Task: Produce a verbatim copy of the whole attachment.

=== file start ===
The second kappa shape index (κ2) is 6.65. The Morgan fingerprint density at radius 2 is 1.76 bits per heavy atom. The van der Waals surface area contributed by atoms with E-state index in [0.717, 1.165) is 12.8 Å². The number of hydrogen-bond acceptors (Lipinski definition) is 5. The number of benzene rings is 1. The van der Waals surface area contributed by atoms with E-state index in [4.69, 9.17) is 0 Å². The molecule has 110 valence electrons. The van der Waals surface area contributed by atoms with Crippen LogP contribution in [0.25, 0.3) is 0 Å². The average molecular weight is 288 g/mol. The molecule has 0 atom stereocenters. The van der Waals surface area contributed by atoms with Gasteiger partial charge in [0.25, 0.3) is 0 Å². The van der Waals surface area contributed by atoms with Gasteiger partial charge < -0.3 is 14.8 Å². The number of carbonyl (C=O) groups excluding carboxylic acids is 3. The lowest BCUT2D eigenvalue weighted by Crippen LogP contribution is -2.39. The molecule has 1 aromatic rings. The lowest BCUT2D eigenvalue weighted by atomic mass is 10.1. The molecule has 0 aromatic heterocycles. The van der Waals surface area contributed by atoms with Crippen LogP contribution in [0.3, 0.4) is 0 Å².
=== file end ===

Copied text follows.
The second kappa shape index (κ2) is 6.65. The Morgan fingerprint density at radius 2 is 1.76 bits per heavy atom. The van der Waals surface area contributed by atoms with E-state index in [0.717, 1.165) is 12.8 Å². The number of hydrogen-bond acceptors (Lipinski definition) is 5. The number of benzene rings is 1. The van der Waals surface area contributed by atoms with E-state index in [4.69, 9.17) is 0 Å². The molecule has 110 valence electrons. The van der Waals surface area contributed by atoms with Crippen LogP contribution in [0.25, 0.3) is 0 Å². The average molecular weight is 288 g/mol. The molecule has 0 atom stereocenters. The van der Waals surface area contributed by atoms with Gasteiger partial charge in [0.25, 0.3) is 0 Å². The van der Waals surface area contributed by atoms with Gasteiger partial charge < -0.3 is 14.8 Å². The number of carbonyl (C=O) groups excluding carboxylic acids is 3. The lowest BCUT2D eigenvalue weighted by Crippen LogP contribution is -2.39. The molecule has 1 aromatic rings. The lowest BCUT2D eigenvalue weighted by atomic mass is 10.1. The molecule has 0 aromatic heterocycles. The van der Waals surface area contributed by atoms with Crippen LogP contribution in [0.3, 0.4) is 0 Å².